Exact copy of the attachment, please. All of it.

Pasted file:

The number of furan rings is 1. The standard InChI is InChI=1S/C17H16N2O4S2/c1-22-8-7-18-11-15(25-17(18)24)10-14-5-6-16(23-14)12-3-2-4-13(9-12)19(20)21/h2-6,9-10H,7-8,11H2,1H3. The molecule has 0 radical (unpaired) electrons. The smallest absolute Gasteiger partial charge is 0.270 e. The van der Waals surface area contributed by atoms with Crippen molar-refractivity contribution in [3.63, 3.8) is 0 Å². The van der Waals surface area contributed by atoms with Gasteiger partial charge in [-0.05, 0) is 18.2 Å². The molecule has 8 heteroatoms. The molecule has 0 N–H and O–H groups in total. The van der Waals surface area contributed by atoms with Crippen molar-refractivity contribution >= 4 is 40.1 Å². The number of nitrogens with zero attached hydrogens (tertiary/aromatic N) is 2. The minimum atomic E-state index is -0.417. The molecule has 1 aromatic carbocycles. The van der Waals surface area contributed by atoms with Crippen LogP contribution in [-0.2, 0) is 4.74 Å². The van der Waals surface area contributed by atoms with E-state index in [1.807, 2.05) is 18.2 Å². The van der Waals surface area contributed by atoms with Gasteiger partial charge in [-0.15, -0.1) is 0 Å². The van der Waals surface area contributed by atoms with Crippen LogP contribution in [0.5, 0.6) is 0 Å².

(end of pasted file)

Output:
The number of furan rings is 1. The standard InChI is InChI=1S/C17H16N2O4S2/c1-22-8-7-18-11-15(25-17(18)24)10-14-5-6-16(23-14)12-3-2-4-13(9-12)19(20)21/h2-6,9-10H,7-8,11H2,1H3. The molecule has 0 radical (unpaired) electrons. The smallest absolute Gasteiger partial charge is 0.270 e. The van der Waals surface area contributed by atoms with Crippen molar-refractivity contribution in [3.63, 3.8) is 0 Å². The van der Waals surface area contributed by atoms with Gasteiger partial charge in [-0.05, 0) is 18.2 Å². The molecule has 8 heteroatoms. The molecule has 0 N–H and O–H groups in total. The van der Waals surface area contributed by atoms with Crippen molar-refractivity contribution >= 4 is 40.1 Å². The number of nitrogens with zero attached hydrogens (tertiary/aromatic N) is 2. The minimum atomic E-state index is -0.417. The molecule has 1 aromatic carbocycles. The van der Waals surface area contributed by atoms with Crippen LogP contribution in [-0.2, 0) is 4.74 Å². The van der Waals surface area contributed by atoms with E-state index in [1.807, 2.05) is 18.2 Å². The van der Waals surface area contributed by atoms with Gasteiger partial charge in [-0.15, -0.1) is 0 Å². The van der Waals surface area contributed by atoms with Crippen LogP contribution in [0.5, 0.6) is 0 Å².